In a stove top pot or crock pot, place all the vegetables, bones, and the water they were soaking in. Let them cook, covered, below a boil for as long as you’d like but at least 6 hours. I will often fill and set my crock pot to low or medium over night and all through the next day. Occasionally open the lid to skim the scum off the top.
When you are ready, use tongs to remove the neat and bones. Use a strainer lined with cheese cloth and pour the stock and veggies through.
This is what mine looked like after the strainer without using cheesecloth.
You may notice a slick feel to your stock from the gelatin that naturally occurs in the bones. This is good. 🙂
You can freeze your stock or use it immediately. But wait until you are ready to warm it up on the stove top and consume it to add herbs and salt. Use a quality mineral rich salt such as **Himalayan Pink Salt or **Celtic Sea Salt.
Pour yourself a bowl or mug and enjoy! Making quality bone broth is that simple!
For more information on healing foods and bone broth I recommend **Nourishing Traditions.
Imagine for a moment that you are making a quilt. You are collecting scraps of fabric in all different colors; these scraps represent the different areas of our lives. Perhaps they represent; home, work, housekeeping, friendships, hobbies, and so on.
As you lay out all the pieces you see how some pieces work together and others don’t exactly fit the color scheme. You search and search for the right materials but nothing is working. Sadly, many of us are in this exact predicament with an area of our lives.
Our relationship with God should be the thread that runs through every quilt square of our lives. It holds the pieces together but is also such a unique color that it actually makes all the parts work together and creates harmony. Now, and only now, can the quilt be used for its intended purpose.
Wouldn’t it be wonderful if our children had that thread from the start?
Because of this I know we should not be complacent as homeschoolers/parents/families who just also happen to be Christians. As Christians, we are fulfilling one of our responsibilities in the kingdom, by raising, training and educating our children in God’s Word. We also know we have a jealous God. He wants our time, attention and devotion. He wants to be the center of our lives.
Part of training our children is to encourage the growth of a personal relationship between our children and God. This doesn’t mean that we do not need to teach math or language-not by any means at all. What I am talking about is facilitating a relationship with our Savior and creating a Biblical world-view foundation.
Think about it. When we create a building we first need to create a foundation. The smaller the foundation, the smaller the building. I would struggle to find a parent who would say they are satisfied knowing they provided an environment only capable of producing small foundations.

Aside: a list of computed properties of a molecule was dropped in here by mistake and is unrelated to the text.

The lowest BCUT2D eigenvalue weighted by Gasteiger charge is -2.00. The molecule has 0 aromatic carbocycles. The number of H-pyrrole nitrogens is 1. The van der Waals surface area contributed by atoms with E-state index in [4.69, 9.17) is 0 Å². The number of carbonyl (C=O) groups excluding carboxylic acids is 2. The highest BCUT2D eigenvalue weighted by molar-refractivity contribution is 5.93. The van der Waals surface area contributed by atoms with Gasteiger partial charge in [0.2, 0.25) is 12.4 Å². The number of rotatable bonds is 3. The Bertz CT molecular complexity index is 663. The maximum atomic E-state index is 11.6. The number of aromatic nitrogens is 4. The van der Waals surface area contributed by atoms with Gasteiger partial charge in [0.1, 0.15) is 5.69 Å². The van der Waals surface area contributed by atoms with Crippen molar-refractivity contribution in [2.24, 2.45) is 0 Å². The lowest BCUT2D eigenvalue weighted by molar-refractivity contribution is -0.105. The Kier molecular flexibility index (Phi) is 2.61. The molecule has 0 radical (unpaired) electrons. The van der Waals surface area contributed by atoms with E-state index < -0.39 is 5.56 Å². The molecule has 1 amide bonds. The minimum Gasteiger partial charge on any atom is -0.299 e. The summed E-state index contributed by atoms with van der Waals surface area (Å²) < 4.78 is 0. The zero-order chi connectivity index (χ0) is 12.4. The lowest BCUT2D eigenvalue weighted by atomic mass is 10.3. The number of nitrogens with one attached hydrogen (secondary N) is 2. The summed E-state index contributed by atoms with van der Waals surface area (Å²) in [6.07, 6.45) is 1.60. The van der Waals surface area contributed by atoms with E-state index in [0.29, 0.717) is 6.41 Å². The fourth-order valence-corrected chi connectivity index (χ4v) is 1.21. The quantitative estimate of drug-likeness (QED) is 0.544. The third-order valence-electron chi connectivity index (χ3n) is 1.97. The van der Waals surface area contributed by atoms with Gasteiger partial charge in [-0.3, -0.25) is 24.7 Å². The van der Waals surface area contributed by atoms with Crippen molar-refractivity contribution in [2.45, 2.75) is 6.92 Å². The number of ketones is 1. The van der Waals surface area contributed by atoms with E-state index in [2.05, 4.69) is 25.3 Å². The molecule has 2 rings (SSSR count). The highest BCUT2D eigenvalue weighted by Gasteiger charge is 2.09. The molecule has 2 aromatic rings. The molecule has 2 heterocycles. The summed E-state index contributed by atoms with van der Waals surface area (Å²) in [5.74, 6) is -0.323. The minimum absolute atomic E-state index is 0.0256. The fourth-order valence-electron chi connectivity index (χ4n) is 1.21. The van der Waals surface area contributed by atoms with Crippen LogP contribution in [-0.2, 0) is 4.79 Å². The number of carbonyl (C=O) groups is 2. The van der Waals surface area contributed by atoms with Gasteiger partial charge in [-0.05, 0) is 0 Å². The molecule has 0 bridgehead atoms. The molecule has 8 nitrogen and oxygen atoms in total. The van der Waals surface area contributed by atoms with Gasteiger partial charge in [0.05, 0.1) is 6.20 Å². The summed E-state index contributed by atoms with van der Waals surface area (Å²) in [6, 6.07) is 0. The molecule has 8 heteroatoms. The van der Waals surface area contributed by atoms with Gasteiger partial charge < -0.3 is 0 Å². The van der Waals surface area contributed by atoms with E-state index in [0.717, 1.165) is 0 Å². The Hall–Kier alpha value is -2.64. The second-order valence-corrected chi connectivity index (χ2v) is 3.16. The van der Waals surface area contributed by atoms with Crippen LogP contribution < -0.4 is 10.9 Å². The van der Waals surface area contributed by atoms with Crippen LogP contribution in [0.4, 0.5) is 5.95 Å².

I believe the greatest way we can facilitate our children’s foundation building is by spending quality time with them. Engage in meaningful discussions, even with very young children. Bring our conversations and questions to their level. Encourage them to think before answering. Play games, read aloud, and do chores together. Earn their trust in the little things and you will see them grow to trust you with the larger things. Let them see that you have struggles too and let them see how you turn to God for the answers because what they see you do will impact them either by how your actions do or do not line up with you words. It isn’t about being “perfect” but about showing them how to lean on the One Who is perfect in all His ways.
Some of my sweetest memories are of Valentine’s Day with my family. For many of us it is a day filled with roses and chocolate, and there is nothing wrong with that. I love getting roses and being spoiled as much as the next lady does. But the memories that stick out the most are being given paper roses, being served a bowl of cereal in bed by my little one, my oldest cooking dinner for the family, spending the whole day doing whatever my boys wanted, making something special that I knew my boys wanted. These memories all have one thing in common; it was never about what we bought but about what we gave of ourselves. With that in mind I wanted to share with you my favorite Valentine’s Gift, a coupon.
Valentines Coupon – download 3 blank coupons (in PDF format) on one sheet.
Coupon Ideas: They aren’t just great for the children to give. Why not give them to the children or your spouse?
Any thing that would cause you to spend time together or remove a burden would be a great idea to use on the coupon. Be thoughtful and try to find something you are able to do that the person would really appreciate.
Above all, Valentine’s Day is the perfect time to remember that One who gave His all for us (John 3:16, Romans 8:32).
Enjoy your V-day and be blessed loving on each other!